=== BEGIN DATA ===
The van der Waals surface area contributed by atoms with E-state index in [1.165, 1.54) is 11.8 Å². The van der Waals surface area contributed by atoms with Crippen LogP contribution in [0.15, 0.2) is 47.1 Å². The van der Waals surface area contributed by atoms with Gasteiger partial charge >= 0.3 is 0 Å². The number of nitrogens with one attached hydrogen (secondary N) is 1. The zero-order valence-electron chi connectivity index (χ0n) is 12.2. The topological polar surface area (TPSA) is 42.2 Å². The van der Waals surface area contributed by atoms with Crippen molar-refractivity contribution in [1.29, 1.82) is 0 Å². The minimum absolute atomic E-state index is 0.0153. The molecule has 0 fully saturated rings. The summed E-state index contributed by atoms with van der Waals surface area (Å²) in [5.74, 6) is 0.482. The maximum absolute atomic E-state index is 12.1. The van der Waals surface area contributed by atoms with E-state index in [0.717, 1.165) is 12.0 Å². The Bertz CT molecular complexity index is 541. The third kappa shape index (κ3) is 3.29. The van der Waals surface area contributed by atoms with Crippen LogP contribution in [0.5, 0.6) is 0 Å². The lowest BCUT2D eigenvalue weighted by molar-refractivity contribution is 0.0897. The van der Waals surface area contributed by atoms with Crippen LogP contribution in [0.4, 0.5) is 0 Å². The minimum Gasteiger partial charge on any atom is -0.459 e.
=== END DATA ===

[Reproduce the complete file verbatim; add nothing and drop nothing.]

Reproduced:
The van der Waals surface area contributed by atoms with E-state index in [1.165, 1.54) is 11.8 Å². The van der Waals surface area contributed by atoms with Crippen LogP contribution in [0.15, 0.2) is 47.1 Å². The van der Waals surface area contributed by atoms with Gasteiger partial charge >= 0.3 is 0 Å². The number of nitrogens with one attached hydrogen (secondary N) is 1. The zero-order valence-electron chi connectivity index (χ0n) is 12.2. The topological polar surface area (TPSA) is 42.2 Å². The van der Waals surface area contributed by atoms with Crippen molar-refractivity contribution in [1.29, 1.82) is 0 Å². The minimum absolute atomic E-state index is 0.0153. The molecule has 0 fully saturated rings. The summed E-state index contributed by atoms with van der Waals surface area (Å²) in [5.74, 6) is 0.482. The maximum absolute atomic E-state index is 12.1. The van der Waals surface area contributed by atoms with E-state index in [0.717, 1.165) is 12.0 Å². The Bertz CT molecular complexity index is 541. The third kappa shape index (κ3) is 3.29. The van der Waals surface area contributed by atoms with Crippen LogP contribution in [0.5, 0.6) is 0 Å². The lowest BCUT2D eigenvalue weighted by molar-refractivity contribution is 0.0897. The van der Waals surface area contributed by atoms with Crippen LogP contribution in [0.4, 0.5) is 0 Å². The minimum Gasteiger partial charge on any atom is -0.459 e.